I think CMS is trying to move away from the Marshfield Clinic audit tool (the point system) through their new Patients over Paperwork initiative. In a couple years (2021), they are doing a significant overhaul of the E/M codes and what they will accept in terms of claims and documentation requirements. If you haven't already read up on this major change, I highly recommend you read up on it, like yesterday! This is no longer a proposed rule (although there might be a few fine adjustments still), but will happen. There have already been some changes for 2019 in terms of the HPI and ancillary staff.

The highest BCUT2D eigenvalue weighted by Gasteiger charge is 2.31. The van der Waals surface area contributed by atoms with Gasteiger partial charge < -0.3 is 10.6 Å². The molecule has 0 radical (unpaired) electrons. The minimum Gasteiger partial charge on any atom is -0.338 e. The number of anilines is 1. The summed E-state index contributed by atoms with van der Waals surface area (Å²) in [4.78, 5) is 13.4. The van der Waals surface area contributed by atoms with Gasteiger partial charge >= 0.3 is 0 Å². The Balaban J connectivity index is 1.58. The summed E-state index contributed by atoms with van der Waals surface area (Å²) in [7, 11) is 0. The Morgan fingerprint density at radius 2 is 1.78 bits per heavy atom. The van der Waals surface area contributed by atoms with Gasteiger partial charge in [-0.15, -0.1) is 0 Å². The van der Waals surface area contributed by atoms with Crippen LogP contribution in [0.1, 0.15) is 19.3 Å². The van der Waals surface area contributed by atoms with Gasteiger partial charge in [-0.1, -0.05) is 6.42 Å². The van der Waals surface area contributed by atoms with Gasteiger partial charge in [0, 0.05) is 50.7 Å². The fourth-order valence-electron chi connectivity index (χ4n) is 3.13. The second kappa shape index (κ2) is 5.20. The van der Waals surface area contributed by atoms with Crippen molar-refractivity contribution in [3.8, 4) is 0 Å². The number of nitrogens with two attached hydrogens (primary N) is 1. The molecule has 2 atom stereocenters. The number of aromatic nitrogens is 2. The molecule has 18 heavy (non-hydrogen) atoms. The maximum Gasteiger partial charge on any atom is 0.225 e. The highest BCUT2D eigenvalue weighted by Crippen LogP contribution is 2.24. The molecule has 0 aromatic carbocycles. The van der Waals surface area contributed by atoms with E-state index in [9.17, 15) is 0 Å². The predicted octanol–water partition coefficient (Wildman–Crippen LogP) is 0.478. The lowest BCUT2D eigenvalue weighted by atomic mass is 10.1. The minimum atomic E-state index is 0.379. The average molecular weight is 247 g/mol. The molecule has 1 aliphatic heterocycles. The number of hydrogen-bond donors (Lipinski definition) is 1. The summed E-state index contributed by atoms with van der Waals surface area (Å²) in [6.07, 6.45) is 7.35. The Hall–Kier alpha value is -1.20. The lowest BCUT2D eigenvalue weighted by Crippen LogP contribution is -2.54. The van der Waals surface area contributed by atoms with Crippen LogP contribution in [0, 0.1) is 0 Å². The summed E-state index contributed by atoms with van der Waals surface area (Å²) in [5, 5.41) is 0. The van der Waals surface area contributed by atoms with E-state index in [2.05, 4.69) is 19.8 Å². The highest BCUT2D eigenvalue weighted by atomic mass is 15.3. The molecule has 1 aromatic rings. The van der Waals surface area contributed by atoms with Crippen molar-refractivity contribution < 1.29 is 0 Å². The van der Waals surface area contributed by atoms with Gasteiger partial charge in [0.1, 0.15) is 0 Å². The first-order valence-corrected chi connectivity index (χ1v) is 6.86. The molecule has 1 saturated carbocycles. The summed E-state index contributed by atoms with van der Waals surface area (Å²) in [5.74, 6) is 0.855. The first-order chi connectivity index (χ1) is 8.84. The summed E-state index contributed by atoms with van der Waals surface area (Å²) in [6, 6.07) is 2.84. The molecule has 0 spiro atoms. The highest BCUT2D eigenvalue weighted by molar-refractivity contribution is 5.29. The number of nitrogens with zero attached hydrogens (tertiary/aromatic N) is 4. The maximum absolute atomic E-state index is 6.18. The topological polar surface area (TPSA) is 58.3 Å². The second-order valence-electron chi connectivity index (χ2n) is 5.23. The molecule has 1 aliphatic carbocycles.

CMS statement
 

kdlberg

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The visit level should also match the nature of the presenting problem. Level 4, per the CTP book, addresses "problems of moderate severity." Would we call uncomplicated otitis media a moderately severe problem? I wouldn't

CMS is definitely pushing towards looking at just the MDM, or coding based on time. They're operating under the assumption that, as the population continues to age, medicine will evolve into a system based on chronic care management. I'll keep counting points until they tell me to stop. :)